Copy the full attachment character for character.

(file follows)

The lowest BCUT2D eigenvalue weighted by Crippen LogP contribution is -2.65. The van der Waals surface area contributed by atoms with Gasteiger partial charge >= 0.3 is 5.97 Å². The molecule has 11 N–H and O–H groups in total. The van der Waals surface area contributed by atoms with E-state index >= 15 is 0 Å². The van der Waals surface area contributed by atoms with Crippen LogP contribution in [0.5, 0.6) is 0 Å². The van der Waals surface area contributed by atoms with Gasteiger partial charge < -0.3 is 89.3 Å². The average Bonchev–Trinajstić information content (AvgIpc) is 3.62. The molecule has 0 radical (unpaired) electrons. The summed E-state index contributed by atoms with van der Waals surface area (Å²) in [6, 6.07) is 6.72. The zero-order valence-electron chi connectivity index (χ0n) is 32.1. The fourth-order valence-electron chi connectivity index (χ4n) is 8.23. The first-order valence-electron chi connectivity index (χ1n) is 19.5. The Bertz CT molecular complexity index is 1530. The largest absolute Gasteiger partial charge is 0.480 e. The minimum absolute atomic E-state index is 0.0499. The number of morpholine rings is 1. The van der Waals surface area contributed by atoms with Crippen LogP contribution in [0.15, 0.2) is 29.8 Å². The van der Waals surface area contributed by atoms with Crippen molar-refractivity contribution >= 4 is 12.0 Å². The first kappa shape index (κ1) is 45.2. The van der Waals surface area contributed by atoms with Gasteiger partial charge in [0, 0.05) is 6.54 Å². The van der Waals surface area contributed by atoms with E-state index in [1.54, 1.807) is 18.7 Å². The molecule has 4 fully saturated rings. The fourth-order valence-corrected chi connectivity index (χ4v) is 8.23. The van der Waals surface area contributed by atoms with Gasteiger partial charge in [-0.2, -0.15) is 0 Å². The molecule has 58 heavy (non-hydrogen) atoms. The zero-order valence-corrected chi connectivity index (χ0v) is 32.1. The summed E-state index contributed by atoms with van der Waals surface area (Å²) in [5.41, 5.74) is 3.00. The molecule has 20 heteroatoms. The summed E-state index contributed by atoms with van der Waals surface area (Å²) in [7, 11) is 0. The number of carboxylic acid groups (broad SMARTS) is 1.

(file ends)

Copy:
The lowest BCUT2D eigenvalue weighted by Crippen LogP contribution is -2.65. The van der Waals surface area contributed by atoms with Gasteiger partial charge >= 0.3 is 5.97 Å². The molecule has 11 N–H and O–H groups in total. The van der Waals surface area contributed by atoms with E-state index >= 15 is 0 Å². The van der Waals surface area contributed by atoms with Crippen LogP contribution in [0.5, 0.6) is 0 Å². The van der Waals surface area contributed by atoms with Gasteiger partial charge < -0.3 is 89.3 Å². The average Bonchev–Trinajstić information content (AvgIpc) is 3.62. The molecule has 0 radical (unpaired) electrons. The summed E-state index contributed by atoms with van der Waals surface area (Å²) in [6, 6.07) is 6.72. The zero-order valence-electron chi connectivity index (χ0n) is 32.1. The fourth-order valence-electron chi connectivity index (χ4n) is 8.23. The first-order valence-electron chi connectivity index (χ1n) is 19.5. The Bertz CT molecular complexity index is 1530. The largest absolute Gasteiger partial charge is 0.480 e. The minimum absolute atomic E-state index is 0.0499. The number of morpholine rings is 1. The van der Waals surface area contributed by atoms with Crippen LogP contribution in [0.15, 0.2) is 29.8 Å². The van der Waals surface area contributed by atoms with Crippen molar-refractivity contribution >= 4 is 12.0 Å². The first kappa shape index (κ1) is 45.2. The van der Waals surface area contributed by atoms with Gasteiger partial charge in [0, 0.05) is 6.54 Å². The van der Waals surface area contributed by atoms with E-state index in [1.54, 1.807) is 18.7 Å². The molecule has 4 fully saturated rings. The fourth-order valence-corrected chi connectivity index (χ4v) is 8.23. The van der Waals surface area contributed by atoms with Gasteiger partial charge in [-0.2, -0.15) is 0 Å². The molecule has 58 heavy (non-hydrogen) atoms. The zero-order valence-corrected chi connectivity index (χ0v) is 32.1. The summed E-state index contributed by atoms with van der Waals surface area (Å²) in [5.41, 5.74) is 3.00. The molecule has 20 heteroatoms. The summed E-state index contributed by atoms with van der Waals surface area (Å²) in [7, 11) is 0. The number of carboxylic acid groups (broad SMARTS) is 1.